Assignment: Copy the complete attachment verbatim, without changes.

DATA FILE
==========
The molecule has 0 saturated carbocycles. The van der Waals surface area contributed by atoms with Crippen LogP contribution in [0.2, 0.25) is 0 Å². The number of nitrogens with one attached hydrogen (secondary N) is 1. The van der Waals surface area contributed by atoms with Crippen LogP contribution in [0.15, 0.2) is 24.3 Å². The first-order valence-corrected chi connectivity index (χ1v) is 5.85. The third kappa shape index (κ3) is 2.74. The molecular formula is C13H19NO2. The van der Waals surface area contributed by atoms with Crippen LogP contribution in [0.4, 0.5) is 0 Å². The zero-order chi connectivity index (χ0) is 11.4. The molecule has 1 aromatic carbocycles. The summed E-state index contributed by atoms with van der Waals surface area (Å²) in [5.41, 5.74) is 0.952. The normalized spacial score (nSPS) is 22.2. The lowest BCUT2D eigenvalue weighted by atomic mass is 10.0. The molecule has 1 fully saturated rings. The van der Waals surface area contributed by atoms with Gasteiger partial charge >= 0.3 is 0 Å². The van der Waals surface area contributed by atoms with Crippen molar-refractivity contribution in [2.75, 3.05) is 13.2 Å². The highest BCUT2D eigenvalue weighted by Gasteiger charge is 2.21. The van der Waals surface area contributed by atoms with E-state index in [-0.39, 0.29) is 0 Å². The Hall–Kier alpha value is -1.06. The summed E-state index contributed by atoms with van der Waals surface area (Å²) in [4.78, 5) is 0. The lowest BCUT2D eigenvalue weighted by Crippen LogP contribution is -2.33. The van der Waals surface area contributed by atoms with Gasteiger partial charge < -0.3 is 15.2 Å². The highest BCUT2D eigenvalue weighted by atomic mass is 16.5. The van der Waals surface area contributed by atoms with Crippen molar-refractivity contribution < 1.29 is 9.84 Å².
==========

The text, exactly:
The molecule has 0 saturated carbocycles. The van der Waals surface area contributed by atoms with Crippen LogP contribution in [0.2, 0.25) is 0 Å². The number of nitrogens with one attached hydrogen (secondary N) is 1. The van der Waals surface area contributed by atoms with Crippen LogP contribution in [0.15, 0.2) is 24.3 Å². The first-order valence-corrected chi connectivity index (χ1v) is 5.85. The third kappa shape index (κ3) is 2.74. The molecular formula is C13H19NO2. The van der Waals surface area contributed by atoms with Crippen LogP contribution in [0.4, 0.5) is 0 Å². The zero-order chi connectivity index (χ0) is 11.4. The molecule has 1 aromatic carbocycles. The summed E-state index contributed by atoms with van der Waals surface area (Å²) in [5.41, 5.74) is 0.952. The normalized spacial score (nSPS) is 22.2. The lowest BCUT2D eigenvalue weighted by atomic mass is 10.0. The molecule has 1 fully saturated rings. The van der Waals surface area contributed by atoms with Gasteiger partial charge >= 0.3 is 0 Å². The van der Waals surface area contributed by atoms with Crippen molar-refractivity contribution in [2.75, 3.05) is 13.2 Å². The highest BCUT2D eigenvalue weighted by Gasteiger charge is 2.21. The van der Waals surface area contributed by atoms with E-state index in [-0.39, 0.29) is 0 Å². The Hall–Kier alpha value is -1.06. The summed E-state index contributed by atoms with van der Waals surface area (Å²) in [4.78, 5) is 0. The lowest BCUT2D eigenvalue weighted by Crippen LogP contribution is -2.33. The van der Waals surface area contributed by atoms with Gasteiger partial charge < -0.3 is 15.2 Å². The highest BCUT2D eigenvalue weighted by atomic mass is 16.5. The van der Waals surface area contributed by atoms with Crippen molar-refractivity contribution < 1.29 is 9.84 Å².